[Transformation Clip/Rick Maker on Make Up Transformation In Film]

Oct. 3rd-Murders in the Rue Morgue from 1932 (Director: Robert Florey, Writers: Robert Florey, Tom Reed and Dale Van Every and Based on short story by Edgar Allan Poe Stars: Bela Lugosi and Sidney Fox, Runtime: 61 mins theatrical)

This one was fascinating. Bela Lugosi, less than a year removed from Dracula, delivers what I believe is a far better performance as mad scientist Dr. Mirakle, a man looking to inject women with ape blood to change them so his ape can have a mate. Where in Dracula he seemed sometimes stiff, sharp in his movements and tongue, this performance has more energy and charisma.  I’ve seen four (edit: just realized 5 with his small part in Ernst Lubitsch comedy classic Nintochka) Lugosi appearances and I honestly think Dracula might be his least interesting performance. Held on a pedestal due to timing and aesthetic. I also want to mention Leon Ames, who is very good as Pierre Dupin.

The films story itself, loosely based on a Poe story , is the weakest part of this film. The original story is recognized as the first modern detective story but much of the mystery removed to focus on Mirakle.  There is a darkness to this film that is beautiful. A real gothic movie and I like that. I like the weirdness too. Some of these scenes are just wonderfully twisted like the crazed knife fight and the crying woman watching. The ape stuff is kinda silly, close ups with a real monkey and then ape suit but it was the thirties so I let it slide. The female performance from Sidney Fox is fine, she isn’t given much to do but she’s cute and plays the damsel convincingly. The film was by Robert F;orey with cinematographer Karl Fruend. I looked these guys up. Freund I mentioned helped on Dracula and now I think he had to film the best parts of that film. This award winning cinematographer greatly influenced all of film, as well as TV comedies with his work on I Love Lucy. I have two films coming up that are directed by him, both considered classics. Florey was a b-film legend who made classics in and out of b-film work. I really wonder about the planned Frankenstein him and Lugosi were to make before begin removed from that project to do this. Murders in the Rue Morgue is not a masterpiece but its a cool, slick, beautiful looking 30s horror flick. I really dug it.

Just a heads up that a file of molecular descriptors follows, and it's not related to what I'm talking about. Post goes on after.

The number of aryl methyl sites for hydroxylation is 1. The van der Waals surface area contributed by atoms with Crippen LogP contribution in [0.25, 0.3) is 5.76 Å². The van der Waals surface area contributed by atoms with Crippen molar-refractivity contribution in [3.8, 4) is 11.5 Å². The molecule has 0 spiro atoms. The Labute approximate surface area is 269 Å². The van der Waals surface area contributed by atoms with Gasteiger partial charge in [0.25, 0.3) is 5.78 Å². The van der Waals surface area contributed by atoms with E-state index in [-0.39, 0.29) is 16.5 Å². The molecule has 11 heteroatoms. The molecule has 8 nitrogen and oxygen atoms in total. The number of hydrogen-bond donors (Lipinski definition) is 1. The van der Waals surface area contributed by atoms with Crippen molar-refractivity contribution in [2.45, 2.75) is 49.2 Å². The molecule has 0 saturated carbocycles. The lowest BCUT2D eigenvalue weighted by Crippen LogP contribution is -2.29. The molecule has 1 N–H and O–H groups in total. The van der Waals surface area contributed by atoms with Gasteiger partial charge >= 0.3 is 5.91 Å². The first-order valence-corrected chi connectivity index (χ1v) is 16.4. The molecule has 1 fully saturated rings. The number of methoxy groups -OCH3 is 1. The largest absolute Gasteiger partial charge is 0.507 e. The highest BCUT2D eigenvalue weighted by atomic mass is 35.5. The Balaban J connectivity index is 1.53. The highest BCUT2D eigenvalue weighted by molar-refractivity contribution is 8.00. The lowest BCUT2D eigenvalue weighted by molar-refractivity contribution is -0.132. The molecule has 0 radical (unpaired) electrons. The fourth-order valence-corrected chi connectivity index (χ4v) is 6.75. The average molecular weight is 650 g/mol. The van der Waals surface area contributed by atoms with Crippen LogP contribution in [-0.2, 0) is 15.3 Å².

Oct. 4th-Island of Lost Souls from 1932 (Director: Erle C. Kenton, Writers: Philip Wylie and Waldemar Young and Based on The Island of Dr. Moreau by H.G. Wells, Stars: Charles Laughton, Richard Arlen, Leila Hyams, Béla Lugosi, and Kathleen Burke, Runtime: 71 mins)

This scifi/horror classic, based on a famous novel you’ve probably heard of, is my least favorite of the films I’ve watched so far. It takes a little while to get started, there doesn’t appear to be much (mad) science other than studying panther woman and the Parker character together, little with the humanoid creatures, and I just couldn’t care. Only a few performances really stood out to me. Specifically Charles Laughton who plays Dr. Moreau with a lot of charm. I looked him up, he directed the classic The Night of the Hunter which is an excellent movie. He was also one Daniel Day-Lewis’ favorite actors. I felt Bela Lugosi was partially wasted here. He plays the Sayer of Law and brings a dynamism in his limited role.  His brief role might actually be the best known thanks to the band Devo. The other main male leads range from forgettable to competent. I thought the ladies were fine. Leila Hyams gets little to do but she makes the most of, overshadowing her male co-stars with the exception of Moreau. Kathleen Burke, a model who won the role in a contest, is captivating as Lota the Panther Woman. She doesn’t do much but her mannerisms make me wonder why she didn’t continue as an actress. Maybe would’ve been better as a silent film actress a decade earlier because she stands out visually. Speaking of visuals, the look of this film does not compare to the two previous films I’ve watched. Well, three as Dracula had some real cool moments and locations. Island of Lost Souls looks good but its such a step down. It is also no where as menacing or creepy as I think it should have been.


Oct. 5th-The Mummy from 1932 (Director: Karl Freund, Writers: John L. Balderston and Story by Nina Wilcox Putnam and Richard Schayer, Stars: Boris Karloff, Runtime: 73 mins)